After our stay at Mevagissey, we headed further west towards Penzance. It wasn’t a long drive and we had time to visit Truro and their cathedral. I’ve been looking forward to seeing some of the cathedrals on our travels. I love the architecture and the artistry of them, and the stories. They are awesome in the true sense of the word.
We found a car-park building in Truro, and then some shops and finally the cathedral. Walking into somewhere like this takes a while to adjust to the change in light and the change in atmosphere. It is instantly calming, and relaxing. It’s hard not to exhale; to let the troubles of the world out. The designer’s intent was to create a building “that would bring people soonest to their knees”. It mightn’t exactly do that for me, but it certainly pulled me up.
Construction of the Truro Cathedral began in 1880. It had been over 600 years since a new Cathedral had last been built in England. When construction began on this one, no one knew if finances would ever allow the Cathedral to be completed. So it really was an act of faith.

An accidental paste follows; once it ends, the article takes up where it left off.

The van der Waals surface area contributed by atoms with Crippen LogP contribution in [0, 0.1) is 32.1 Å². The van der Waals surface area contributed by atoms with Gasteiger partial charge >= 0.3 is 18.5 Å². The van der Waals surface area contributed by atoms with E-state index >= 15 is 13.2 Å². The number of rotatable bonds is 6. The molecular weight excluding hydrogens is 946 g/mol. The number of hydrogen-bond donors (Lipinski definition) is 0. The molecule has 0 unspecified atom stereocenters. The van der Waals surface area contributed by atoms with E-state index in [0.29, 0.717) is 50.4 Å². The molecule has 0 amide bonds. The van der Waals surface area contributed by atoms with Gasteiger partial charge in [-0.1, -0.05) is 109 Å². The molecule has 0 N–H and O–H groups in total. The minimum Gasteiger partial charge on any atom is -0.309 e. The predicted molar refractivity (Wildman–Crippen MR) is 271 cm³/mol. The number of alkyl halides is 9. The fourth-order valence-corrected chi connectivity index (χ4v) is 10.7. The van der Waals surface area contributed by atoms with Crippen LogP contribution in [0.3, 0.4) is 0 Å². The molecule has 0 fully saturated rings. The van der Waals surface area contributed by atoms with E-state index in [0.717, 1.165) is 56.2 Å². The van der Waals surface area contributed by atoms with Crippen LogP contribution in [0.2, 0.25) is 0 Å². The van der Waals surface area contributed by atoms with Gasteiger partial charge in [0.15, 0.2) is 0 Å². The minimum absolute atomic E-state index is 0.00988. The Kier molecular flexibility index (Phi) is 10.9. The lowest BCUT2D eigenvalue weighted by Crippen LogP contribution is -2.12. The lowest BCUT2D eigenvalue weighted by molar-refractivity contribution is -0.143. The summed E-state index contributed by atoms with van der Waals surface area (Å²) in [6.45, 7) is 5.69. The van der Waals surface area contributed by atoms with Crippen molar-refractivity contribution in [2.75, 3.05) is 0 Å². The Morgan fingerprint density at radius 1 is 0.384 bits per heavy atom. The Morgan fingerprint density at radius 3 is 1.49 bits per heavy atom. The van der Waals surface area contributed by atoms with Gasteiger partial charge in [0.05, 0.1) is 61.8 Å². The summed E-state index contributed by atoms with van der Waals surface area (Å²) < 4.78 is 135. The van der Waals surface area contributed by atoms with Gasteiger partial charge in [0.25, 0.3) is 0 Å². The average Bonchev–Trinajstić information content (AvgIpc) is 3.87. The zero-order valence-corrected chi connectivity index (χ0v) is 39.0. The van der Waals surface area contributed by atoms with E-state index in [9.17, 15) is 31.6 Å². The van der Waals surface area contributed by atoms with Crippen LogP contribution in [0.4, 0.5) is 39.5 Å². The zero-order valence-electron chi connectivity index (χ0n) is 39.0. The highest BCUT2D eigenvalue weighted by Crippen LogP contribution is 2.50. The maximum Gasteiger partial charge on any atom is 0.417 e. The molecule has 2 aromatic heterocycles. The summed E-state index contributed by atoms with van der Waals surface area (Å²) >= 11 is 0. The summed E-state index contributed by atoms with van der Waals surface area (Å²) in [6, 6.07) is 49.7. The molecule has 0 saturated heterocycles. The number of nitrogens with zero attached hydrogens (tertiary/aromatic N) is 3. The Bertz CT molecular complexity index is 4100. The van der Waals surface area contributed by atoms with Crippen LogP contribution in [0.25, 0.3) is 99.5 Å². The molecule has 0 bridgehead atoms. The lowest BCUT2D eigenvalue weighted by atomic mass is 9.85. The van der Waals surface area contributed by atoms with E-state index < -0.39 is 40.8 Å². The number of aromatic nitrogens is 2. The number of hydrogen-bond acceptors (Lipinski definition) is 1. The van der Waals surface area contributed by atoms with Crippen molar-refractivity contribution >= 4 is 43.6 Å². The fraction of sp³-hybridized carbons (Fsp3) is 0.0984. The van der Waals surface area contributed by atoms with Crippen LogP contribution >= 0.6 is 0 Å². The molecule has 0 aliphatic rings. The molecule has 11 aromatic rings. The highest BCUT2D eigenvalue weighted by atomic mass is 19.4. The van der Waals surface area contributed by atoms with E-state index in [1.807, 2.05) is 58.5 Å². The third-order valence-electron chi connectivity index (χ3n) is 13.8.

It was designed by John Loughborough Pearson. Looking at the detail in the last photo above, I can hardly imagine the skill and artistry involved in a wonderful merging of engineering and art. Then there was Edward White Benson, whose drive and enthusiasm first saw the Diocese created, and then the start of the Cathedral building. He went on to become Archbishop of Canterbury, remaining so until his death in 1896. Sadly he didn’t get to see the Cathedral completed.
The windows were the largest stained glass project ever conceived. They are considered to be some of the finest Victorian stained glass in England, if not the world. They are magnificent.
There are many other extraordinary details; too many to take in or to relate. It was a wonderful place to visit, and we were pleased we did.